Exercise Diary

I strongly believe in supplementing karate traininig with free weight training and aerobic fitness training. Keeping an exercise diary is a great way to stay objective about your workouts and helps in identifying areas that you may be neglecting.

I have found a very simple, but effective diary available to download for free at topshareware.com. After installing it open the program and click the “setup” tab in the lower left corner of the window. Then click on “exercise”. At the bottom of this list is a blank tab where you can enter whatever you would like. I have added “kata”, “makiwara”, “heavy bag”, “jump rope”, “chishi”, etc to mine. The set up is pretty intuitive and I have not had any problems.

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One response to “Exercise Diary

  1. I think the exercise diary is a *very* good idea. I use i-cal (since I’m a mac-user) to keep a very spare one. I use a special colour for workouts (I also use it for work stuff) and I add a note after each session, saying things like “karate” or “gym with Emily, squat work sets 2X5X100”. When I run I record the number of miles, when I’m doing sprints it’s the number of reps – that kind of thing. If I wanted I could go back and add up how far I’ve run, and how many training sessions I’ve been to since April 2006!

    Sometimes I make a note if the workout was bad (“ran 3 miles, terrible stitch at the end. Maybe I ate too much before?” “Couldn’t seem to throw Pete cleanly without adding a tenkan today”) and if I manage a PB on some worthwhile weights exercise (like benching, squatting, deadlifting – I probably wouldn’t bother for a tricep extension) I write that in. Often, if I experience more delayed-onset muscle soreness than I expected I’ll go back and add that to the note, and say what I think caused it (this week it was those pec-flies of yours Emily!) so that I know to do more in future.

    I should probably keep a more detailed diary for my barbell strength-training, just to make sure that things like my back-squat and deadlift numbers keep going up, but even in this spare form, the diary has two good uses.

    First, it motivates me. I-cal displays the entire month at once, in 4 week long rows, and it’s easy to skip back to look at the previous month, so I always know if, say, I’ve been running 3 times a week for the last two months, but that if I don’t run tonight or tomorrow I’ll only manage two this week, and that’s just the kind of fact that can have me strapping my running shoes on. Or if my gym dates got cancelled once too often this month compared to the last month – I-cal makes sure I know about it. In general it gives me a kind of birds-eye perspective on my training over time: I can also look and see how long it’s been since I had a rest day, and whether I was running less last semester than this one, and that means that there’s less temptation to think “why run tonight, what difference is that going to make?” because I think of tonight’s run as being part of a much longer-term project – one that makes a BIG difference.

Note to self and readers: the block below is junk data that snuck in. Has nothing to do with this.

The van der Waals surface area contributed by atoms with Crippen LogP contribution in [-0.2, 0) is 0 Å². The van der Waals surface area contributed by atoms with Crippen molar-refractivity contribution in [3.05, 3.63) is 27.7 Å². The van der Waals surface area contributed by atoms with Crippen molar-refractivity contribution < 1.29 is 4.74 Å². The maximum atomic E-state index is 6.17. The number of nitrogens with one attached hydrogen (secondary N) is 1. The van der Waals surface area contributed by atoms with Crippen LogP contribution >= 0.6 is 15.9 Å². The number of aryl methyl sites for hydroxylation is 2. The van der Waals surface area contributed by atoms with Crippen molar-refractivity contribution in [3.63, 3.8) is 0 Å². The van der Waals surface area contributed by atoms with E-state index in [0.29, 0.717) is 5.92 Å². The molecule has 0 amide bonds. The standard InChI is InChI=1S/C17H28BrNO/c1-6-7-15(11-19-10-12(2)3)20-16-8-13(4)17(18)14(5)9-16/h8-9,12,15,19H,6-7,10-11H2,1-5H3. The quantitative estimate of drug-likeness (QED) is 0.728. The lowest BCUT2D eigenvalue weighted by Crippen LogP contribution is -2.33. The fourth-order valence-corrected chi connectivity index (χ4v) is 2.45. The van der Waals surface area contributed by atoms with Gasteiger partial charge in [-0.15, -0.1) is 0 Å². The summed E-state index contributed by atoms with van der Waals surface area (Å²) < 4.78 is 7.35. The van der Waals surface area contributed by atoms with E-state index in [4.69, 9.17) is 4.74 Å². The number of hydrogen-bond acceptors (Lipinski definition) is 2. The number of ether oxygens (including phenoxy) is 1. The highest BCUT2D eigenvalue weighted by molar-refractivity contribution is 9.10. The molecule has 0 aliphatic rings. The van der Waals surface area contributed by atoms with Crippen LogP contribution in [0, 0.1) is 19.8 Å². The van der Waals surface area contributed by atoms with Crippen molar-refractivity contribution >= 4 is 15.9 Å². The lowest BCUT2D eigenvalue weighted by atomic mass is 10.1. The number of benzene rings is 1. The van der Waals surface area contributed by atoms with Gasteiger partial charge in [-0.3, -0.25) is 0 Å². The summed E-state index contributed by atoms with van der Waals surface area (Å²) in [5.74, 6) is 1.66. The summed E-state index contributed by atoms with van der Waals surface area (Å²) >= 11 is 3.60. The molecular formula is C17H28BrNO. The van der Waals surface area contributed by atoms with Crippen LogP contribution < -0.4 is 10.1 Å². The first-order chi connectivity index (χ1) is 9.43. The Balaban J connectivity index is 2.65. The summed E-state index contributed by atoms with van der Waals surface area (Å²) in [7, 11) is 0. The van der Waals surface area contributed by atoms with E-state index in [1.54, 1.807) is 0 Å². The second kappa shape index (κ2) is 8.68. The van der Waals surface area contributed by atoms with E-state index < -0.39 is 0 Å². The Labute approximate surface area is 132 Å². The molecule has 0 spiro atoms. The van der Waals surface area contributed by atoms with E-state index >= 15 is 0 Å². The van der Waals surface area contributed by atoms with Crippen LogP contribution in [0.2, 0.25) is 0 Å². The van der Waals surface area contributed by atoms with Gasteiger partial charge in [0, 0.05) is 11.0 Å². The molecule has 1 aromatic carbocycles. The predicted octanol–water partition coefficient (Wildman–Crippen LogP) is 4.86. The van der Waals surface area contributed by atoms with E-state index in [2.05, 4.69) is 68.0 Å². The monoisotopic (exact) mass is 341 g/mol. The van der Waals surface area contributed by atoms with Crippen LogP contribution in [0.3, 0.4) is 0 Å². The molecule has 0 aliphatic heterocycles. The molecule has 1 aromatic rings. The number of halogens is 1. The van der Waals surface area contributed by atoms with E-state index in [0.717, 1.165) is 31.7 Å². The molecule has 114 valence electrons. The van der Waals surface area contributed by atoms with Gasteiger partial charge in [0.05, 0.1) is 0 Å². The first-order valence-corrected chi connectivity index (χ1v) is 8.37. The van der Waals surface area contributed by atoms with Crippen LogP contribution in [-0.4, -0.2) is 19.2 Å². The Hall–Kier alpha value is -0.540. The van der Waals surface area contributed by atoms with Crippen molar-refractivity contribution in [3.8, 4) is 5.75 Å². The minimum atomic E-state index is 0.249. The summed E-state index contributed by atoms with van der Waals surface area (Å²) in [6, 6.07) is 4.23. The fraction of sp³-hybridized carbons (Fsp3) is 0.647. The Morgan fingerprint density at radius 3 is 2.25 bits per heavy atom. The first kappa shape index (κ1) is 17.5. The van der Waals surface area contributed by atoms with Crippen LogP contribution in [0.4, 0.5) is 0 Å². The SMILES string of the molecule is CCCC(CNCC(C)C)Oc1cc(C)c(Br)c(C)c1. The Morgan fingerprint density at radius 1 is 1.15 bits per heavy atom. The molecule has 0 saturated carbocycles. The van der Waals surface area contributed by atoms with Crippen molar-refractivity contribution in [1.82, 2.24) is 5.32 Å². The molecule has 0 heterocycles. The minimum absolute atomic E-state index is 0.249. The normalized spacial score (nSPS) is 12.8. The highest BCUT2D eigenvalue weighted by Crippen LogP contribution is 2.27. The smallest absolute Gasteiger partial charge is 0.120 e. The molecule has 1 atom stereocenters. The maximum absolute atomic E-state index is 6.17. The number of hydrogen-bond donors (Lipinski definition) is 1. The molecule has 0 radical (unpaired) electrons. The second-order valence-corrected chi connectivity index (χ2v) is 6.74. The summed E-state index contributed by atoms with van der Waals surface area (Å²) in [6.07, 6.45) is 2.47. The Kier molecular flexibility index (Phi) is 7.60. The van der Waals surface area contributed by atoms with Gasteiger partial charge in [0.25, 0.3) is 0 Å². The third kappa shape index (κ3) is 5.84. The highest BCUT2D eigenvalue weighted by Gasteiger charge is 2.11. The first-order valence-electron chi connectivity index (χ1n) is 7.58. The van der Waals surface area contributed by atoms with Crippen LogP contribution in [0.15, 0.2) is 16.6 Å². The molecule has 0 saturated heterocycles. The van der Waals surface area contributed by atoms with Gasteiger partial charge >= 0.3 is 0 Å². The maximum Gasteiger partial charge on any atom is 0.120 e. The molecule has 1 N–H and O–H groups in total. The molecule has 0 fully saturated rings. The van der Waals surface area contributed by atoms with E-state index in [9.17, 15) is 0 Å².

The second good thing is that it provides some data to work with when I’m looking for an explanation for some puzzling fact. How come I was so exhausted at karate tonight (is it because I squatted my butt off on Tuesday and ran sprints last night?) Why does my knee hurt? (Did I up my mileage by more than 5 last week?) Why did I lose/gain a few of pounds over the last few weeks (is it because I’ve been expending more/fewer calories compared to the month before?) Memory is not an especially reliable thing when it comes to recalling how hard you worked out five weeks ago. But I *know* how many times I ran during that week, and the week before, and the week after, and the same weeks in the previous year. It means I’m not just guessing or indulging in wishful thinking when I compare this week’s workouts to a previous week’s.

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